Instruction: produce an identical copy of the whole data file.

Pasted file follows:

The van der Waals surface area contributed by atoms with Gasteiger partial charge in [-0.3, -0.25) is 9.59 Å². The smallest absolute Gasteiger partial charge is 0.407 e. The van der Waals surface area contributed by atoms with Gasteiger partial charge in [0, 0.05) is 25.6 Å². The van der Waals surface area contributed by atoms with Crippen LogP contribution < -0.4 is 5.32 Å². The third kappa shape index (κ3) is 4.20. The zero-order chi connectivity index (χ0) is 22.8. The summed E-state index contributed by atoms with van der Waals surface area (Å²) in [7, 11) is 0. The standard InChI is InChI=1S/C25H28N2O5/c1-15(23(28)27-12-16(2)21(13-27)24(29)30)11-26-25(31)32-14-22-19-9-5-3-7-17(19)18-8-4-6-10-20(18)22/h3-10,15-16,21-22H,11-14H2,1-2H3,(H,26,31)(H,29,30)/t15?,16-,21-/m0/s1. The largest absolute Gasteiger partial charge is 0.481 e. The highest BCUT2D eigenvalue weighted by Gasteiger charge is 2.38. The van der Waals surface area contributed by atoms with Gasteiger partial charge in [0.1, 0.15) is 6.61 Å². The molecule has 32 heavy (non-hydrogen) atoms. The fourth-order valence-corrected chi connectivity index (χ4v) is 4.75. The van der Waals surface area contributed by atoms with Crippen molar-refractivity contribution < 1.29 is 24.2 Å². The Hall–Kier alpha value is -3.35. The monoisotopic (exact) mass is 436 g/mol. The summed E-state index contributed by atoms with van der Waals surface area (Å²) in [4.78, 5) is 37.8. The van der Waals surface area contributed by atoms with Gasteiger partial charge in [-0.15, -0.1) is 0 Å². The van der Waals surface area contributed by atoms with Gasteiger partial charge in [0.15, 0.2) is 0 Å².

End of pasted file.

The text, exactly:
The van der Waals surface area contributed by atoms with Gasteiger partial charge in [-0.3, -0.25) is 9.59 Å². The smallest absolute Gasteiger partial charge is 0.407 e. The van der Waals surface area contributed by atoms with Gasteiger partial charge in [0, 0.05) is 25.6 Å². The van der Waals surface area contributed by atoms with Crippen LogP contribution < -0.4 is 5.32 Å². The third kappa shape index (κ3) is 4.20. The zero-order chi connectivity index (χ0) is 22.8. The summed E-state index contributed by atoms with van der Waals surface area (Å²) in [7, 11) is 0. The standard InChI is InChI=1S/C25H28N2O5/c1-15(23(28)27-12-16(2)21(13-27)24(29)30)11-26-25(31)32-14-22-19-9-5-3-7-17(19)18-8-4-6-10-20(18)22/h3-10,15-16,21-22H,11-14H2,1-2H3,(H,26,31)(H,29,30)/t15?,16-,21-/m0/s1. The largest absolute Gasteiger partial charge is 0.481 e. The highest BCUT2D eigenvalue weighted by Gasteiger charge is 2.38. The van der Waals surface area contributed by atoms with Gasteiger partial charge in [0.1, 0.15) is 6.61 Å². The molecule has 32 heavy (non-hydrogen) atoms. The fourth-order valence-corrected chi connectivity index (χ4v) is 4.75. The van der Waals surface area contributed by atoms with Crippen molar-refractivity contribution < 1.29 is 24.2 Å². The Hall–Kier alpha value is -3.35. The monoisotopic (exact) mass is 436 g/mol. The summed E-state index contributed by atoms with van der Waals surface area (Å²) in [4.78, 5) is 37.8. The van der Waals surface area contributed by atoms with Gasteiger partial charge in [-0.15, -0.1) is 0 Å². The van der Waals surface area contributed by atoms with Gasteiger partial charge in [0.15, 0.2) is 0 Å².